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$300 loan.
Whole30 cookbook next to a bowl of paleo pasta

When I embarked on eating the Whole30 way for a month in August, I received a few questions and raised eyebrows. “You can’t have ANY sugar for 30 days?!” And, “Wait, so no alcohol? Not even wine?”

I’ve cut out gluten and dairy in the past, and even skipped alcohol at social gatherings to lose weight and feel better overall, so this plan wasn’t a total surprise to my family and friends. Cutting sugar out completely, however, was foreign and especially revealing when they were as shocked as I was to learn that sugar lurks in unexpected places. (Read about my first 15 days on the program here.)

Recent news of Big Sugar bribing scientists at Harvard throughout the 1970s to shift their heart-disease blame from sugar to fat comes as no surprise to me: Sugar is delicious and highly addictive. I found myself seeking it out like a zombie before I reset my cravings with the Whole30 and nixed the white crystals altogether.

Fat, on the other hand, is also delicious, rich, and deeply satisfying to our bodies, offers nutritional benefits, and is problematic only when industrialized into trans fats and consumed in excess. (Learn more about the benefits of eating fat from Dr. Mark Hyman in this video interview with founding editor Pilar Gerasimo.)

With the Whole30, I was cooking more often — and finding a new ease in the kitchen. The recipes were tasty and so simple to make. After the first week or so, I truly grasped the need for food preparation. I could wing it with salad bars (using olive oil and lemon for the minimal dressing); it became more and more frustrating (emotionally and physically) to have to track down food for each meal.

Instead, I started using Sundays for prep, and I’d whip together:

Each night at dinner, I’d reheat my prepped food and add fresh mixed greens or quick-cook zucchini noodles. Then I’d pack up my lunches for the next day.

For breakfast, I’d enjoy a bowl of grain-free granola and berries à la Pilar’s Quick-Trick Snack Stack, or cook up two eggs over-easy to layer on sweet-potato toast with microgreens or spinach and top with hot sauce.

It became routine, and by day 18, I realized I had stopped thinking about what I’d eat for dinner. I stopped looking at restaurants and wishing I could just grab takeout. I quit debating about dinner with my husband — who would cook and what would be made? — and the stress subsided. It was a huge relief.

Once the 30 days were up, I was sad to see the program conclude. I decided that I wanted it to be a Whole45 or Whole60, and that many of these recipes, prep, and planning tips will be useful as I move forward. As I’ve reintroduced certain eliminated food groups in September, I also discovered new rules for my body, gut, and health:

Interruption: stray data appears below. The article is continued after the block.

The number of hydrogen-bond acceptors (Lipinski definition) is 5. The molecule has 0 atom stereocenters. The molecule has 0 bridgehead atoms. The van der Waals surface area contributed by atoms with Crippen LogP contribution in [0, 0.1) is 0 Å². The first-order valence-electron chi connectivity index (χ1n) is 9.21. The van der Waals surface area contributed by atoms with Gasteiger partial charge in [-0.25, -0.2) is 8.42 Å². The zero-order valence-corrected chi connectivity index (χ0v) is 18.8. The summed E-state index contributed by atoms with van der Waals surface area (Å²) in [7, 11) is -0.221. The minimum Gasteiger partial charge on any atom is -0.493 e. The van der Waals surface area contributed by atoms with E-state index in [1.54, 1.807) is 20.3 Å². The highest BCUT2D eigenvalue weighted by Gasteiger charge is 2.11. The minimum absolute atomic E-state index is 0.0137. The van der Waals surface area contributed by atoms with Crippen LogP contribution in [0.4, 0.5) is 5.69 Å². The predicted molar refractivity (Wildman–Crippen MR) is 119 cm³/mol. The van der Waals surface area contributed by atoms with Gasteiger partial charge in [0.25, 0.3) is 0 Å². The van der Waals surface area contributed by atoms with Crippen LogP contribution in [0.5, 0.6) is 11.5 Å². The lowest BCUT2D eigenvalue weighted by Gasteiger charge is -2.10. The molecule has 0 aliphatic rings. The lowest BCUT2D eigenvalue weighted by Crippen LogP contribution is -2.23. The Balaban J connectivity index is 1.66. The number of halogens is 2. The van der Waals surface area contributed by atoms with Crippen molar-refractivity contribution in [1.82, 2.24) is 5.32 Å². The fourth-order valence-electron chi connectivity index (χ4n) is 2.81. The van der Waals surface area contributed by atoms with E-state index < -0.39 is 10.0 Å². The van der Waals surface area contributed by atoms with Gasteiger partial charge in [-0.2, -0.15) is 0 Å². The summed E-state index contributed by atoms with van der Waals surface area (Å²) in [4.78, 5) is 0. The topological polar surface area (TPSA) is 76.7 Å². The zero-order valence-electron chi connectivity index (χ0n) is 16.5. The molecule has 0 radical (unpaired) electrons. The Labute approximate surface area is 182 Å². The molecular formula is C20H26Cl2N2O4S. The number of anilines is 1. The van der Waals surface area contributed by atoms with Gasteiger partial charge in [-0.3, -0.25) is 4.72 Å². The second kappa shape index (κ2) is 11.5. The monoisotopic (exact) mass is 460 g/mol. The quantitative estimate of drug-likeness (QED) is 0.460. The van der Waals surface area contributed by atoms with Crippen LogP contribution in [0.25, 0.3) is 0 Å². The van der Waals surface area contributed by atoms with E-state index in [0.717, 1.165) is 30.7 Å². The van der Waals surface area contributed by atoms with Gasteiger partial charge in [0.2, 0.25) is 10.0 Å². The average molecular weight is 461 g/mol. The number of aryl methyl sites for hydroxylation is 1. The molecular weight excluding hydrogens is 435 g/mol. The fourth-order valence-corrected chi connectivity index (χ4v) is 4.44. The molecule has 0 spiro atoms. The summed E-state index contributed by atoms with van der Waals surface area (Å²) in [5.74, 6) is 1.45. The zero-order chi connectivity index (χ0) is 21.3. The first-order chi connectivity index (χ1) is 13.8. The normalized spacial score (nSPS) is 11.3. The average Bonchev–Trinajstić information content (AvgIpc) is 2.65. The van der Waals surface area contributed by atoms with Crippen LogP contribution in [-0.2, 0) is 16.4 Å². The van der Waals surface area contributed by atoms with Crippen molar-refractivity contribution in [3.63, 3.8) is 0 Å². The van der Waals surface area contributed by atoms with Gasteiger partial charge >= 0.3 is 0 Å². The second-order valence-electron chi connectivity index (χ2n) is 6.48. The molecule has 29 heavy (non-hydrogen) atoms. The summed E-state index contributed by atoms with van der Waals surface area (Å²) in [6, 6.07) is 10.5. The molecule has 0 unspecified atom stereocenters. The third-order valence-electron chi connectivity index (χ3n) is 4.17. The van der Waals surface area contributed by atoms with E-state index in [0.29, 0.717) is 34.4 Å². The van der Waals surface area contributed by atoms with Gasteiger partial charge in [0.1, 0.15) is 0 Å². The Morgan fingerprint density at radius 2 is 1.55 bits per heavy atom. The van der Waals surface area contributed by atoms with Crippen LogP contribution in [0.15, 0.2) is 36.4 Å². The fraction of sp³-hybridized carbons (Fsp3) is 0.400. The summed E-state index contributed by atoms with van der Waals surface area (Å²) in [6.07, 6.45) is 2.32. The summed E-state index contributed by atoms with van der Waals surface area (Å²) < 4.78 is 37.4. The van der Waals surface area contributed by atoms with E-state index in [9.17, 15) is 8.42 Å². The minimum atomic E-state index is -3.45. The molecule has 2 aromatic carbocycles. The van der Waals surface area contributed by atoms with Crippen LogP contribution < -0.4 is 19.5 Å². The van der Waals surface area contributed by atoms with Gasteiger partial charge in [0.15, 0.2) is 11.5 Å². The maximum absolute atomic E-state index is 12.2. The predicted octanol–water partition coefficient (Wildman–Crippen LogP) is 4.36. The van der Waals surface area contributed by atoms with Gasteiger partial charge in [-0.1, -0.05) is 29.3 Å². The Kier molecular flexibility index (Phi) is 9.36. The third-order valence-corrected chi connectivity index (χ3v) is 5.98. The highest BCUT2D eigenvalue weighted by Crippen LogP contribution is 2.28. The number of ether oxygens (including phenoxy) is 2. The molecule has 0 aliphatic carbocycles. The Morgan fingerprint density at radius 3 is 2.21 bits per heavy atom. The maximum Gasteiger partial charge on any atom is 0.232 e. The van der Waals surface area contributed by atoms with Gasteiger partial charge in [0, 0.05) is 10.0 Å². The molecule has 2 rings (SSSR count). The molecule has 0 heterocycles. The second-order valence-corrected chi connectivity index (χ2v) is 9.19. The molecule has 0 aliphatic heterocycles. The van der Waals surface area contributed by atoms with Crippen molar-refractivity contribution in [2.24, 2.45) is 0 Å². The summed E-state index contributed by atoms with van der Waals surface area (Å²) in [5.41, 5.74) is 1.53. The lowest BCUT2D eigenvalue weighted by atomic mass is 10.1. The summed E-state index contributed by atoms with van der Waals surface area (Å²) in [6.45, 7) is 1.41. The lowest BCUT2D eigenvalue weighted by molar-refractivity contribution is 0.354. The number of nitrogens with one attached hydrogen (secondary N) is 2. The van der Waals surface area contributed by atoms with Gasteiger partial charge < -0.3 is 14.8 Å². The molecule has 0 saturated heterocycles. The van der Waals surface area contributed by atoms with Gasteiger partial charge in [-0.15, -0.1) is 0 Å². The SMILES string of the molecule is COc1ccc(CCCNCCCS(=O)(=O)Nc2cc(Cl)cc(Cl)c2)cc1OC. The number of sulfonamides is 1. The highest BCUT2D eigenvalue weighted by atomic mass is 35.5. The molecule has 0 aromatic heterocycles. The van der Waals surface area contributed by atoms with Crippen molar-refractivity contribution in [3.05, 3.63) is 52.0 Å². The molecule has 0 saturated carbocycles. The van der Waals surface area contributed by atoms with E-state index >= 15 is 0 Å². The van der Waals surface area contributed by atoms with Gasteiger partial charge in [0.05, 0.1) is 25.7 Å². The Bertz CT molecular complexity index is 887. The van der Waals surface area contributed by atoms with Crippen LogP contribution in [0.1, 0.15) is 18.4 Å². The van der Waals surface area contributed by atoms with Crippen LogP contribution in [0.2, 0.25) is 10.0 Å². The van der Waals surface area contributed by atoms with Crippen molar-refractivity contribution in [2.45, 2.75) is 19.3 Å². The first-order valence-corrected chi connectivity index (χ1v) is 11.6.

• Eating beans is out for now. I tried those on Day 1 Reintroduction and had terrible stomach pains. (Sadly, this is something I had been previously told through blood testing for food allergies. I just didn’t want to believe it.)
  • While I didn’t get the usual GI upset from dairy that I’ve had in the past, I did break out, and to save my skin (and not replay my dark teen years living with acne), I don’t mind cutting it out for the most part. As much as I love it, I was even able to live without butter, and yes, amazing cheeses, so I’ll be more cautious when I choose dairy going forward.
  • I lost 10 pounds in 30 days! This is great — although not the most important benefit — and I linked my plateaued weight loss post-baby to gluten and grains. When I reintroduce this category, I saw a 3-pound gain in a week (possibly just water weight), and I’d prefer to skip the bloating and keep dropping weight. I’m happy to get creative and limit grains for now.
  • I slept better: more soundly, fell asleep faster, woke up refreshed. Part of this may be due to the timing allowances for coffee: The Whole30 rules say to keep it to a cup or two and stop by noon. (More on coffee timing next week.)
  • When I did eat some sugar again for my birthday on September 12, just a little went a long way. During the days that followed, I didn’t need more sugar, and only once this week thought, I could go for some chocolate. I opted for dark chocolate, and again, just a few squares did the trick and didn’t send me back into the throes of the sugar monster. I’m still in charge of what I eat, thank you very much.
  • My mood improved. Yes, I’ve also returned from an amazing Hawaiian vacation with my husband, and time away always helps boosts our moods, but I truly feel much more in control of my energy and stress responses, as if my wacky hormones have stabilized.

Weight loss, better sleep, improved mood, and body awareness — it was definitely worth it to complete a Whole30. No doubt I’ll return to it in the future.

In the meantime, happy meal prepping.

Interested in trying a Whole30 elimination program? Find recipes here, and read another success story here.

TELL ME: Have you completed a Whole30? Working on one now? Share your thoughts below, or find me on Twitter at @clewisopdahl.

P.S. For the keen-eyed reader, that heart-shaped object in the photo above is a tomato that a grew in my own container garden. Bonus points for those who mention it to me on Twitter!

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